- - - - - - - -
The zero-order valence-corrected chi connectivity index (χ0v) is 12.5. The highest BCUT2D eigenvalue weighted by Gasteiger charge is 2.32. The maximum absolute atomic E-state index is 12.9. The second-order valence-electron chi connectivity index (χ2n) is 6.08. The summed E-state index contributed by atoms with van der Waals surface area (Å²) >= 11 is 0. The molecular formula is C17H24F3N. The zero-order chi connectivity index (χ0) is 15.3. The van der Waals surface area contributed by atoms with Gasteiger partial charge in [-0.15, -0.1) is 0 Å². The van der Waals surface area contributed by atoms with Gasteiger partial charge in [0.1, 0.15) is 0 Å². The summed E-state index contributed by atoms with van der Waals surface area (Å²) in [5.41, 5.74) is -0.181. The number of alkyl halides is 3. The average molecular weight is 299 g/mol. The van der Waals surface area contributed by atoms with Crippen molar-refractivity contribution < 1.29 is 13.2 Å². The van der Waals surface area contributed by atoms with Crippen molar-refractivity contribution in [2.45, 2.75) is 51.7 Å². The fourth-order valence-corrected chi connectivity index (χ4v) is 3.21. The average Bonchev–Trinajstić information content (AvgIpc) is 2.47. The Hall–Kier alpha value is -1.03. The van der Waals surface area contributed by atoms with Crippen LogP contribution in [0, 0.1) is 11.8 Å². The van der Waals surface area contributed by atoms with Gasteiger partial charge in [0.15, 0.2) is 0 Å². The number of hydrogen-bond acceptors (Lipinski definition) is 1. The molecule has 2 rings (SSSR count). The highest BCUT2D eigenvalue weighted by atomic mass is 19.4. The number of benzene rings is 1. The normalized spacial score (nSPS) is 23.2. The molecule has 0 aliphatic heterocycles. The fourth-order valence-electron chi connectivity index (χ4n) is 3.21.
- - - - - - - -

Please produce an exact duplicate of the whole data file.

The zero-order valence-corrected chi connectivity index (χ0v) is 12.5. The highest BCUT2D eigenvalue weighted by Gasteiger charge is 2.32. The maximum absolute atomic E-state index is 12.9. The second-order valence-electron chi connectivity index (χ2n) is 6.08. The summed E-state index contributed by atoms with van der Waals surface area (Å²) >= 11 is 0. The molecular formula is C17H24F3N. The zero-order chi connectivity index (χ0) is 15.3. The van der Waals surface area contributed by atoms with Gasteiger partial charge in [-0.15, -0.1) is 0 Å². The van der Waals surface area contributed by atoms with Gasteiger partial charge in [0.1, 0.15) is 0 Å². The summed E-state index contributed by atoms with van der Waals surface area (Å²) in [5.41, 5.74) is -0.181. The number of alkyl halides is 3. The average molecular weight is 299 g/mol. The van der Waals surface area contributed by atoms with Crippen molar-refractivity contribution < 1.29 is 13.2 Å². The van der Waals surface area contributed by atoms with Crippen molar-refractivity contribution in [2.45, 2.75) is 51.7 Å². The fourth-order valence-corrected chi connectivity index (χ4v) is 3.21. The average Bonchev–Trinajstić information content (AvgIpc) is 2.47. The Hall–Kier alpha value is -1.03. The van der Waals surface area contributed by atoms with Crippen LogP contribution in [0, 0.1) is 11.8 Å². The van der Waals surface area contributed by atoms with Gasteiger partial charge in [0.15, 0.2) is 0 Å². The number of hydrogen-bond acceptors (Lipinski definition) is 1. The molecule has 2 rings (SSSR count). The highest BCUT2D eigenvalue weighted by atomic mass is 19.4. The number of benzene rings is 1. The normalized spacial score (nSPS) is 23.2. The molecule has 0 aliphatic heterocycles. The fourth-order valence-electron chi connectivity index (χ4n) is 3.21.